Today, adolescent girls in low- and middle-income countries, as defined by the World Bank, continue to be denied equal access to education. The U.N. Educational, Scientific and Cultural Organization (UNESCO) estimates that around the world, “132 million girls are out of school, including 34.3 million of primary-school age, 30 million of lower-secondary-school age and 67.4 million of upper-secondary-school age.” The barrier to education for girls is often a result of poverty, child marriage and gender inequality. When girls are kept out of school, they are more likely to bear children at a younger age, increasing their total fertility rate and causing long-term population growth. By examining cases in low- and middle-income countries, it is evident that girls’ low access to education is tied to high female fertility rates and population growth. Ultimately, investing in girls’ education offers a transformative development strategy that allows girls to attain their education, have children at a later age and enter the labor force while accomplishing the goal of lower fertility and population growth.
Globally, girls’ access to education faces multiple barriers, including poverty, gender inequality and child marriage. According to the World Bank, poverty is one of the most critical factors determining a girls’ educational access and completion. Often, poor households cannot afford schooling, may choose to invest in boys’ education and rely on girls to help care for the household. A child’s gender also determines educational access, as millions of primary-school-age girls will never enter a classroom, and millions more are out of school due to repressive gender roles and inequality. Further, countries in the African region, for example, report the world’s highest levels of child marriage, forcing girls out of school prematurely and into having children earlier. While poverty, gender inequality and child marriage contribute to girls’ low educational attainment, investing in girls’ education in low- and middle-income countries can reduce poverty and increase women’s reproductive agency with lower total fertility rates and decreased population growth.
Scholars have long recognized the direct effect of girls’ educational attainment on fertility, categorizing this relationship in several theoretical models. First, the economic theory of fertility offers a model that focuses on the high opportunity cost of childbearing. This model suggests that female educational attainment leads to higher returns in the labor market. Specifically, early childbearing and high total fertility may negatively impact women’s ability to participate in the labor market and reduce their earnings when working. However, as girls become educated, marry and bear children later, they can attain better employment opportunities, participate in the economy, and earn higher incomes. Consequently, under the economic model of fertility, girls’ education, labor market participation and higher incomes also increase economic growth.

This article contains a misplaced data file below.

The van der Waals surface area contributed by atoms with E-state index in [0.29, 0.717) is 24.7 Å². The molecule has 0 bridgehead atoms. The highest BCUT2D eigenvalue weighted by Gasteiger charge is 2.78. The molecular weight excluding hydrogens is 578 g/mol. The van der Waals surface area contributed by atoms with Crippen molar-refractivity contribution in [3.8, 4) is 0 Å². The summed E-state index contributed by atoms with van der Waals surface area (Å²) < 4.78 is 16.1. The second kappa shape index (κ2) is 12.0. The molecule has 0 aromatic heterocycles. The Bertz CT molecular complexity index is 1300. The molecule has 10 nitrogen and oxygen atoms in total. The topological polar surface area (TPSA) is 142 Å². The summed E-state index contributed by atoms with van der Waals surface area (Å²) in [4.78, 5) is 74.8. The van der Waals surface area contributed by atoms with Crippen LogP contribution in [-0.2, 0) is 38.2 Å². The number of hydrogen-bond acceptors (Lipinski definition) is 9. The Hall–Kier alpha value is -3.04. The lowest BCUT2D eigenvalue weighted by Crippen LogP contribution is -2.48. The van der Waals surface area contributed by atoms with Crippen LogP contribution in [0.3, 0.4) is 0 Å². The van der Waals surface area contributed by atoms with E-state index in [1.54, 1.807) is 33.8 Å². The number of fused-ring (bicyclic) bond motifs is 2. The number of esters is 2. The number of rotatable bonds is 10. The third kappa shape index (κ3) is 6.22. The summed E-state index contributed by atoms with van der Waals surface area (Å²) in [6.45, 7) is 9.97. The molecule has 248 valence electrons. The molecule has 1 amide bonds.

The benefits of ensuring a secondary education for girls
Second, ideational theory explains that education may affect women’s ideas of family size and knowledge of contraceptive methods. Through school and social interactions, girls learn to challenge discriminatory gender norms in the household and increase their bargaining power in decisions that affect them the most. Specifically, women gain autonomy in fertility decision-making and the use of contraceptive methods because they are more educated on child health, prenatal care and the opportunity costs of childbearing at a young age. Furthermore, as girls stay in school to attain higher levels of education, they are less likely to marry young and more likely to delay childbearing to have smaller families and healthier children. Together, the economic and ideational theories show that girls’ educational attainment correlates with childbearing and lower total fertility.
The potential reduction in total fertility by education level
In a 2018 study, researchers looked at 18 low- and middle-income countries and examined women’s expected total fertility under better educational outcomes. They found that increased educational attainment and years in school significantly reduced total fertility in almost all countries. For example, completing secondary education or higher education significantly reduced total fertility by 23.5% and 32.1%, respectively, in nearly all 18 countries. However, completing primary education was only statistically significant for seven of the studied countries, with an average 7.1% decrease in the number of live births per woman. These results indicate that girls who do not complete their primary education are less likely to reduce their total fertility significantly. Moreover, educational attainment showed a decrease of 0.30 children per woman after completing primary school and 1.26 children per woman after completing secondary school in 17 of the studied countries. Evidently, girls’ lack of access to education and longer attainment has negative consequences: bearing children at a younger age and higher fertility rates with less economic opportunities and limited reproductive freedom.
The impact of educational attainment on women’s total fertility
As low- and middle-income countries implement long-term policies to increase girls’ education, countries will see a rise in educated women and economic growth alongside a decline in total fertility rates and population growth. To change the future, access to education for girls needs to become a strategic development priority in low- and middle-income countries. Investments in girl’s education ensure women and girls have the autonomy to make their own economic and reproductive decisions, have fewer and healthier children, participate in the labor market and live more prosperous lives.